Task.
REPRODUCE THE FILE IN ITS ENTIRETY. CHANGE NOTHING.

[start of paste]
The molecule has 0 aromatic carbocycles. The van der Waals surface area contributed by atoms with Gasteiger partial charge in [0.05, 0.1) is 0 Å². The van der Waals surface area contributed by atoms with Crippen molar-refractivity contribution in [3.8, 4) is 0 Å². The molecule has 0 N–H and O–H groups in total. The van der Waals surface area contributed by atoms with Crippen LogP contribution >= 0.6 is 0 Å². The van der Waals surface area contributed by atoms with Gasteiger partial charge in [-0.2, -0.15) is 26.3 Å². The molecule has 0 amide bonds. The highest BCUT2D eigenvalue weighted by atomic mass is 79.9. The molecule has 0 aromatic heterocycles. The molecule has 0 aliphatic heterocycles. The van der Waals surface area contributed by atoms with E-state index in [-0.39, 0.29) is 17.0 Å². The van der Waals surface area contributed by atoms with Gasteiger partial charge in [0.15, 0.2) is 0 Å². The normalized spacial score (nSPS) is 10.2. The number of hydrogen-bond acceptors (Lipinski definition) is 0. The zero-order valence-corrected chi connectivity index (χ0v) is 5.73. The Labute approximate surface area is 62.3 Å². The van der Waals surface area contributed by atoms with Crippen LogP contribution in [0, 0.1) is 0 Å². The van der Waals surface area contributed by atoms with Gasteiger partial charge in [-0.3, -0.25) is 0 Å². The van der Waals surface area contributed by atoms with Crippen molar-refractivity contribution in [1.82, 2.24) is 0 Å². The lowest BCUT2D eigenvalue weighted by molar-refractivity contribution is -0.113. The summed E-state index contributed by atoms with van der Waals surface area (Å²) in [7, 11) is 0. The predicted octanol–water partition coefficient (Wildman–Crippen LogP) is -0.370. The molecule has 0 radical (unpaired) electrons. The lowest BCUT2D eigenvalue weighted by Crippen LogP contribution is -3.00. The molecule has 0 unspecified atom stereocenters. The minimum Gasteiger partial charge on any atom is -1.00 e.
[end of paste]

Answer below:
The molecule has 0 aromatic carbocycles. The van der Waals surface area contributed by atoms with Gasteiger partial charge in [0.05, 0.1) is 0 Å². The van der Waals surface area contributed by atoms with Crippen molar-refractivity contribution in [3.8, 4) is 0 Å². The molecule has 0 N–H and O–H groups in total. The van der Waals surface area contributed by atoms with Crippen LogP contribution >= 0.6 is 0 Å². The van der Waals surface area contributed by atoms with Gasteiger partial charge in [-0.2, -0.15) is 26.3 Å². The molecule has 0 amide bonds. The highest BCUT2D eigenvalue weighted by atomic mass is 79.9. The molecule has 0 aromatic heterocycles. The molecule has 0 aliphatic heterocycles. The van der Waals surface area contributed by atoms with E-state index in [-0.39, 0.29) is 17.0 Å². The van der Waals surface area contributed by atoms with Gasteiger partial charge in [0.15, 0.2) is 0 Å². The normalized spacial score (nSPS) is 10.2. The number of hydrogen-bond acceptors (Lipinski definition) is 0. The zero-order valence-corrected chi connectivity index (χ0v) is 5.73. The Labute approximate surface area is 62.3 Å². The van der Waals surface area contributed by atoms with Crippen LogP contribution in [0, 0.1) is 0 Å². The van der Waals surface area contributed by atoms with Gasteiger partial charge in [-0.3, -0.25) is 0 Å². The van der Waals surface area contributed by atoms with Crippen molar-refractivity contribution in [1.82, 2.24) is 0 Å². The lowest BCUT2D eigenvalue weighted by molar-refractivity contribution is -0.113. The summed E-state index contributed by atoms with van der Waals surface area (Å²) in [7, 11) is 0. The predicted octanol–water partition coefficient (Wildman–Crippen LogP) is -0.370. The molecule has 0 radical (unpaired) electrons. The lowest BCUT2D eigenvalue weighted by Crippen LogP contribution is -3.00. The molecule has 0 unspecified atom stereocenters. The minimum Gasteiger partial charge on any atom is -1.00 e.